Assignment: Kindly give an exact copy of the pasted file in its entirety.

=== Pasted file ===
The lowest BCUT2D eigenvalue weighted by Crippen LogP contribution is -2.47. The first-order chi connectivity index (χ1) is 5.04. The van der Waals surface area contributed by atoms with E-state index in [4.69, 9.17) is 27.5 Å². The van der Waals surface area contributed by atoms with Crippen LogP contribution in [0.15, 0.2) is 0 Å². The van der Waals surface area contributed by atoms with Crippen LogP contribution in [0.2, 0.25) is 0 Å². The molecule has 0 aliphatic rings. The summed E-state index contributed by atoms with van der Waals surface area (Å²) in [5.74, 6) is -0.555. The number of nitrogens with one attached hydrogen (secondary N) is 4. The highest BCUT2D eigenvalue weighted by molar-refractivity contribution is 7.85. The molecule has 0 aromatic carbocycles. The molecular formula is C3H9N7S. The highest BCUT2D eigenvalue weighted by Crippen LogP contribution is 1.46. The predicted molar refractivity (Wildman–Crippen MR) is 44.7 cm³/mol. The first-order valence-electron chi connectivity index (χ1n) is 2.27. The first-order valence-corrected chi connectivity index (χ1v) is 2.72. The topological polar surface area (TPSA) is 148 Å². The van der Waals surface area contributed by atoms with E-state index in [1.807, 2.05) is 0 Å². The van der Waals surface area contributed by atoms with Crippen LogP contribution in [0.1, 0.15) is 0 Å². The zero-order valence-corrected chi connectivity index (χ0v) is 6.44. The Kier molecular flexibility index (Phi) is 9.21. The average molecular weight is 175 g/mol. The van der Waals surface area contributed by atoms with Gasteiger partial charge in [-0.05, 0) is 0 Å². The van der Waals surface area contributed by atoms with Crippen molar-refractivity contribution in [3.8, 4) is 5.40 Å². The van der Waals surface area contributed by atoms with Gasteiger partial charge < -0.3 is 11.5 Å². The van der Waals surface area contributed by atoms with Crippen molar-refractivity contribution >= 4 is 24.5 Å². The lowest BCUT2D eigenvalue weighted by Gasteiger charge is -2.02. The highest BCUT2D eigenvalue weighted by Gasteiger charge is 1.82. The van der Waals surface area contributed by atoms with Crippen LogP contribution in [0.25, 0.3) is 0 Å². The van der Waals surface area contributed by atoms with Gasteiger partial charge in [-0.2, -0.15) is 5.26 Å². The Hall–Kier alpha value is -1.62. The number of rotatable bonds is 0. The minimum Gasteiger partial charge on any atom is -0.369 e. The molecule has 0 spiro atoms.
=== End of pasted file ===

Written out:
The lowest BCUT2D eigenvalue weighted by Crippen LogP contribution is -2.47. The first-order chi connectivity index (χ1) is 5.04. The van der Waals surface area contributed by atoms with E-state index in [4.69, 9.17) is 27.5 Å². The van der Waals surface area contributed by atoms with Crippen LogP contribution in [0.15, 0.2) is 0 Å². The van der Waals surface area contributed by atoms with Crippen LogP contribution in [0.2, 0.25) is 0 Å². The molecule has 0 aliphatic rings. The summed E-state index contributed by atoms with van der Waals surface area (Å²) in [5.74, 6) is -0.555. The number of nitrogens with one attached hydrogen (secondary N) is 4. The highest BCUT2D eigenvalue weighted by molar-refractivity contribution is 7.85. The molecule has 0 aromatic carbocycles. The molecular formula is C3H9N7S. The highest BCUT2D eigenvalue weighted by Crippen LogP contribution is 1.46. The predicted molar refractivity (Wildman–Crippen MR) is 44.7 cm³/mol. The first-order valence-electron chi connectivity index (χ1n) is 2.27. The first-order valence-corrected chi connectivity index (χ1v) is 2.72. The topological polar surface area (TPSA) is 148 Å². The van der Waals surface area contributed by atoms with E-state index in [1.807, 2.05) is 0 Å². The van der Waals surface area contributed by atoms with Crippen LogP contribution in [0.1, 0.15) is 0 Å². The zero-order valence-corrected chi connectivity index (χ0v) is 6.44. The Kier molecular flexibility index (Phi) is 9.21. The average molecular weight is 175 g/mol. The van der Waals surface area contributed by atoms with Gasteiger partial charge in [-0.05, 0) is 0 Å². The van der Waals surface area contributed by atoms with Crippen molar-refractivity contribution in [3.8, 4) is 5.40 Å². The van der Waals surface area contributed by atoms with Gasteiger partial charge < -0.3 is 11.5 Å². The van der Waals surface area contributed by atoms with Crippen molar-refractivity contribution >= 4 is 24.5 Å². The lowest BCUT2D eigenvalue weighted by Gasteiger charge is -2.02. The highest BCUT2D eigenvalue weighted by Gasteiger charge is 1.82. The van der Waals surface area contributed by atoms with Crippen LogP contribution in [0.25, 0.3) is 0 Å². The van der Waals surface area contributed by atoms with Gasteiger partial charge in [-0.2, -0.15) is 5.26 Å². The Hall–Kier alpha value is -1.62. The number of rotatable bonds is 0. The minimum Gasteiger partial charge on any atom is -0.369 e. The molecule has 0 spiro atoms.